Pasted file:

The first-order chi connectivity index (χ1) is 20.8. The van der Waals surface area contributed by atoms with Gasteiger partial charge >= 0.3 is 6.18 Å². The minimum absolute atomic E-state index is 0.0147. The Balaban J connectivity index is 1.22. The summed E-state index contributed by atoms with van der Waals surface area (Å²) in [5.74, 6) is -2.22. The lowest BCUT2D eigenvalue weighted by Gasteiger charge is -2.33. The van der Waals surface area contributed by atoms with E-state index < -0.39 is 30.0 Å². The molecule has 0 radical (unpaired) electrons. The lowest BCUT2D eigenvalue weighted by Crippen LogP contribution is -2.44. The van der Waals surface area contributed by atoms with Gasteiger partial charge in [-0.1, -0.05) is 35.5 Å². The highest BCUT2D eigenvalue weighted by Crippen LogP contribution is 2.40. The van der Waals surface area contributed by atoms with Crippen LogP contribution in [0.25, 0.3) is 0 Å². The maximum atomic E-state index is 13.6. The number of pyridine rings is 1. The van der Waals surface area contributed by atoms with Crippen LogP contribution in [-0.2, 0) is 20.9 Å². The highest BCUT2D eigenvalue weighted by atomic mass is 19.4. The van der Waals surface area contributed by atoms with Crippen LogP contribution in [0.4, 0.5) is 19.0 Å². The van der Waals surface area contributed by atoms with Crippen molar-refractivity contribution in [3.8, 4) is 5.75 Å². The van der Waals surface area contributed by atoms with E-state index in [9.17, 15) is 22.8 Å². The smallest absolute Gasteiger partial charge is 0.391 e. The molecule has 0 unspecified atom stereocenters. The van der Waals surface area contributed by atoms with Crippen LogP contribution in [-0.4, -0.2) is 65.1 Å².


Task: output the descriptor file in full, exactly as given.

The first-order chi connectivity index (χ1) is 20.8. The van der Waals surface area contributed by atoms with Gasteiger partial charge >= 0.3 is 6.18 Å². The minimum absolute atomic E-state index is 0.0147. The Balaban J connectivity index is 1.22. The summed E-state index contributed by atoms with van der Waals surface area (Å²) in [5.74, 6) is -2.22. The lowest BCUT2D eigenvalue weighted by Gasteiger charge is -2.33. The van der Waals surface area contributed by atoms with E-state index < -0.39 is 30.0 Å². The molecule has 0 radical (unpaired) electrons. The lowest BCUT2D eigenvalue weighted by Crippen LogP contribution is -2.44. The van der Waals surface area contributed by atoms with Gasteiger partial charge in [-0.1, -0.05) is 35.5 Å². The highest BCUT2D eigenvalue weighted by Crippen LogP contribution is 2.40. The van der Waals surface area contributed by atoms with Crippen LogP contribution in [0.25, 0.3) is 0 Å². The maximum atomic E-state index is 13.6. The number of pyridine rings is 1. The van der Waals surface area contributed by atoms with Crippen LogP contribution in [-0.2, 0) is 20.9 Å². The highest BCUT2D eigenvalue weighted by atomic mass is 19.4. The van der Waals surface area contributed by atoms with Crippen LogP contribution in [0.4, 0.5) is 19.0 Å². The van der Waals surface area contributed by atoms with Crippen molar-refractivity contribution in [3.8, 4) is 5.75 Å². The van der Waals surface area contributed by atoms with E-state index in [9.17, 15) is 22.8 Å². The smallest absolute Gasteiger partial charge is 0.391 e. The molecule has 0 unspecified atom stereocenters. The van der Waals surface area contributed by atoms with Crippen LogP contribution in [-0.4, -0.2) is 65.1 Å².